2. Seacole never claimed to have ‘complemented her knowledge of traditional medicine with European medical ideas’. On her travels to Britain, she sold Jamaican pickles and preserves; in the Bahamas she acquired shells and shell-work for sale in Jamaica (pp. 3-5), which demonstrated instances of business activity, with no reference to medical knowledge.
  3. It is not clear how and when Seacole was ‘refused’ by the War Office. According to her own memoir, she did not even decide she wanted to go until late November 1854, after Nightingale and her team had already left. She never submitted an application to the War Office (whose archival material may be seen at the National Archives at Kew).
  4. Seacole announced with a printed card her intention of opening the ‘British Hotel as a mess-table and comfortable quarters for sick and convalescent Officers’, but, in fact, did not open a hotel at all; instead, she opened a hut which served as a restaurant/bar/store/takeway.
  5. Your statement that her battlefield visits were ‘sometimes under fire’ is an exaggeration. She missed the first three battles entirely, but was present for three of them in 1855. On these occasions, described in her Wonderful Adventures, her main function was the sale of food and drink to officers and spectators. She also provided first aid on the battlefield. She referred to being ‘under fire’ in quotation marks, in the same way that many other people did who were in that vicinity.
  6. You provide no historical evidence for your statement that her reputation ‘rivalled’ that of Florence Nightingale. Mrs Seacole was well liked and became a celebrity on her return to London. However it was Nightingale who led the nursing and did the hard quantitative work after the war addressing the causes of the terrible death rates. Nightingale’s reputation was based on her solid accomplishments, which were well recognized at the time, by doctors, medical statisticians, architects and engineers. Her work and ideas remain influential today.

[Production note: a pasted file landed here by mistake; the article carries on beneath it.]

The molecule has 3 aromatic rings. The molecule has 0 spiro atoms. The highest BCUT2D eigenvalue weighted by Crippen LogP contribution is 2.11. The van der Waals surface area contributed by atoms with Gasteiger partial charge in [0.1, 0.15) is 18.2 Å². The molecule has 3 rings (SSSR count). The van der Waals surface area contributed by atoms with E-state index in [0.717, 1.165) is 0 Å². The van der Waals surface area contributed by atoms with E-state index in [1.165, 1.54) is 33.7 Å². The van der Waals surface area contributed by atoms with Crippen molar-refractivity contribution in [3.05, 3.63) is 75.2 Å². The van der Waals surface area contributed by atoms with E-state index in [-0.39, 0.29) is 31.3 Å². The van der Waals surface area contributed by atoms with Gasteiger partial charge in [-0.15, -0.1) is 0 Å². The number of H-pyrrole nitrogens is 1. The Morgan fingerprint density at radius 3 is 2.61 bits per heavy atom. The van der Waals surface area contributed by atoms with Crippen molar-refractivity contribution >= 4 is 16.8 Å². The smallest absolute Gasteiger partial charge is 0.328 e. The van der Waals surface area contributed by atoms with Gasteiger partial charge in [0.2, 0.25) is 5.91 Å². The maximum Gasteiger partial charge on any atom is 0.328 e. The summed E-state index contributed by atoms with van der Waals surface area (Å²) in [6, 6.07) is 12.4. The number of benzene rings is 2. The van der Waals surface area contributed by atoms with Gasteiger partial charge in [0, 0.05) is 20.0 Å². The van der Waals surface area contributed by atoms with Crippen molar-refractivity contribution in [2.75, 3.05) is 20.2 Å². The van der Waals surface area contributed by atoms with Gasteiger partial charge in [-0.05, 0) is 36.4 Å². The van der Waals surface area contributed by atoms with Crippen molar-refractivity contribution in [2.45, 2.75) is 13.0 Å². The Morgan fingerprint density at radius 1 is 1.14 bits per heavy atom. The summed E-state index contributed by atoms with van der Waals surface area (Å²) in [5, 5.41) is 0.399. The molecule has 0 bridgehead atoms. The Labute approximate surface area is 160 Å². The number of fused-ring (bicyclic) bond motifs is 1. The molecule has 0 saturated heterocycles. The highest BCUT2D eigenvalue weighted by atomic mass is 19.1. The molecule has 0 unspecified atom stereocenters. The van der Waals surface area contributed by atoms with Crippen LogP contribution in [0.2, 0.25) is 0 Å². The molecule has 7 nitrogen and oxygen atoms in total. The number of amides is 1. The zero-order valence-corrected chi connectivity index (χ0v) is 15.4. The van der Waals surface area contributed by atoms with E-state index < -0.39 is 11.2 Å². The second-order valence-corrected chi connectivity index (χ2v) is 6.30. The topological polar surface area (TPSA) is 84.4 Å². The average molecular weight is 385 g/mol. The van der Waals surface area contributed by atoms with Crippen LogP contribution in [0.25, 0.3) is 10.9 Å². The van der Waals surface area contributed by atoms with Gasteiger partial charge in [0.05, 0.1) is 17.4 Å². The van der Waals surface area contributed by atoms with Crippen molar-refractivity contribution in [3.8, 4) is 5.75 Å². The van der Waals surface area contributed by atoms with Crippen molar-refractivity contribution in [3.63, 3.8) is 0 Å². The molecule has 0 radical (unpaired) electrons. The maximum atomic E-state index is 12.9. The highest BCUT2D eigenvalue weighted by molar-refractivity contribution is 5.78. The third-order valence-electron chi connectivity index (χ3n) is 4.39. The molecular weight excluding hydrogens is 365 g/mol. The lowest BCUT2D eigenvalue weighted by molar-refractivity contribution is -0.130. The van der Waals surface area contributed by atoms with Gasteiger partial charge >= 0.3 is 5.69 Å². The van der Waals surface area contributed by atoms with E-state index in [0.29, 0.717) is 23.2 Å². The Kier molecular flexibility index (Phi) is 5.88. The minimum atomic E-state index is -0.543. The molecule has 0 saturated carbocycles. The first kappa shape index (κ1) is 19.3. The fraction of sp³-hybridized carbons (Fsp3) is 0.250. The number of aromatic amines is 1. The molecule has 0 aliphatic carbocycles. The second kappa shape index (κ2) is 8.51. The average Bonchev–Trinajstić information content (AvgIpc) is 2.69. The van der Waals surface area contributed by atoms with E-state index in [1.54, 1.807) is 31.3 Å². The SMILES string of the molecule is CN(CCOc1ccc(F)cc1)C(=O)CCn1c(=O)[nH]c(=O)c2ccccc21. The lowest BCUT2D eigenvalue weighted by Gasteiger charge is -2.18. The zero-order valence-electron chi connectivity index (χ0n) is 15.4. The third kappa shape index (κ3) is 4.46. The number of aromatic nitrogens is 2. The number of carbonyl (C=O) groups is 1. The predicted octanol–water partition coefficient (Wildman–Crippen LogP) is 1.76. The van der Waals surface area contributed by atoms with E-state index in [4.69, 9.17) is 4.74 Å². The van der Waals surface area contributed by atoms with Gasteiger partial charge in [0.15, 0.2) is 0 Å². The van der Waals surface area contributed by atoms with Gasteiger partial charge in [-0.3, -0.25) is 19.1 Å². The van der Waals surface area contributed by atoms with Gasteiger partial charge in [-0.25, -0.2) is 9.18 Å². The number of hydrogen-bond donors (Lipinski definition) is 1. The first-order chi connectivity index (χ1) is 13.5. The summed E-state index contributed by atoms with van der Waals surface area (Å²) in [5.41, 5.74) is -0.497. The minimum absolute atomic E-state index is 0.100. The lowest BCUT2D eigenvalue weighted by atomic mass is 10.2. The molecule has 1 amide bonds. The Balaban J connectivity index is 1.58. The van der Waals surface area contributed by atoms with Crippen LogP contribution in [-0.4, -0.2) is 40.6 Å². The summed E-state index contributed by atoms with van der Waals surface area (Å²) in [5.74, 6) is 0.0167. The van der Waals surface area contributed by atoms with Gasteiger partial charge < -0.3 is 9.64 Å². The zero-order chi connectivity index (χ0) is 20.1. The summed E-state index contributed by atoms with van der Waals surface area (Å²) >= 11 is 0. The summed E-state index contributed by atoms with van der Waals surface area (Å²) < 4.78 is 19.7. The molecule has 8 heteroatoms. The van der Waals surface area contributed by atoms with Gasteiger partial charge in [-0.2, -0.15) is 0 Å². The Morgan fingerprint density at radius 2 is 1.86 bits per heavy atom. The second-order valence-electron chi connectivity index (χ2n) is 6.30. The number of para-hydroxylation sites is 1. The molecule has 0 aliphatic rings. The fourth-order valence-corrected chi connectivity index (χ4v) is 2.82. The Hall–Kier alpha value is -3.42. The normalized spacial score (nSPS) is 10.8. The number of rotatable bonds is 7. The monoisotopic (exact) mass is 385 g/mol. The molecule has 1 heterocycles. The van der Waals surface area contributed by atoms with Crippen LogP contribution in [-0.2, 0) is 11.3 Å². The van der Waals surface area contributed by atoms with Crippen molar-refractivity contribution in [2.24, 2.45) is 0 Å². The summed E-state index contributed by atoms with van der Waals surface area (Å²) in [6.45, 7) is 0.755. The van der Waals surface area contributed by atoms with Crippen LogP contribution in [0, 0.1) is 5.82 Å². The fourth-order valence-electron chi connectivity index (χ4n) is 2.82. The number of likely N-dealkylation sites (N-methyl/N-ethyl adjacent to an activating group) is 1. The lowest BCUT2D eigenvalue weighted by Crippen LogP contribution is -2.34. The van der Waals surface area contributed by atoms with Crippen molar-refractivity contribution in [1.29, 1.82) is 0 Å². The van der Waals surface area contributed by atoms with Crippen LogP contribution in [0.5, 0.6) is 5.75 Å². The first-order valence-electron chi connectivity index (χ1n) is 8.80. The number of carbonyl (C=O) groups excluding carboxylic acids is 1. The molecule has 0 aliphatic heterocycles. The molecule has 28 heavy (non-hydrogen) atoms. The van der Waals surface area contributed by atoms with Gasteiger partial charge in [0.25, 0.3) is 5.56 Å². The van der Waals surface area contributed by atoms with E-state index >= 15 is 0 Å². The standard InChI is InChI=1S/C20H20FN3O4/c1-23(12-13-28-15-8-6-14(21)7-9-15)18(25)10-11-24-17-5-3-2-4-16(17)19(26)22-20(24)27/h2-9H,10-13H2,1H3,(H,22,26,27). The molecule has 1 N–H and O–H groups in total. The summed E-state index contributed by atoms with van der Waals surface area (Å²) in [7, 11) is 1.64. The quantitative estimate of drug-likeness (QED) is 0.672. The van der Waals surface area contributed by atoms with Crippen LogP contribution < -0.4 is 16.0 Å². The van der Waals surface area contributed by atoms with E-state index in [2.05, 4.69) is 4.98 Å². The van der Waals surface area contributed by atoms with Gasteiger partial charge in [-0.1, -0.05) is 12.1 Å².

This website should be drastically revised. The picture should state that Seacole did not earn those medals; moreover, in her memoir she never claimed to have won them. She is first known to have worn them back in London in 1856.

Finally, an e-mail written by an 11 year old girl sent to one of us (Dr Lynn McDonald) exemplifies the way in which poorly conceived BBC programmes (i.e., your Horrible Histories on Florence Nightingale and Mary Seacole) can misinform the public of all ages (and affect their views into adulthood). This young girl wrote to ask: ‘Is it true Florence turned down Mary Seacole four times because she was black?’ To which the answer was, as you will have read above, ‘of course not’. Nightingale never turned down Seacole and helped her when she requested help.

– Yours sincerely,

Dr M. Eileen Magnello
Chairperson of the History Group of the Royal Statistical Society
Senior Research Fellow
Department of Science and Technology Studies
University College London
London WC1E 6BT

Dr Lynn McDonald
(university professor emerita)
Dept. of Sociology and Anthropology
University of Guelph
Guelph ON N1G 2W1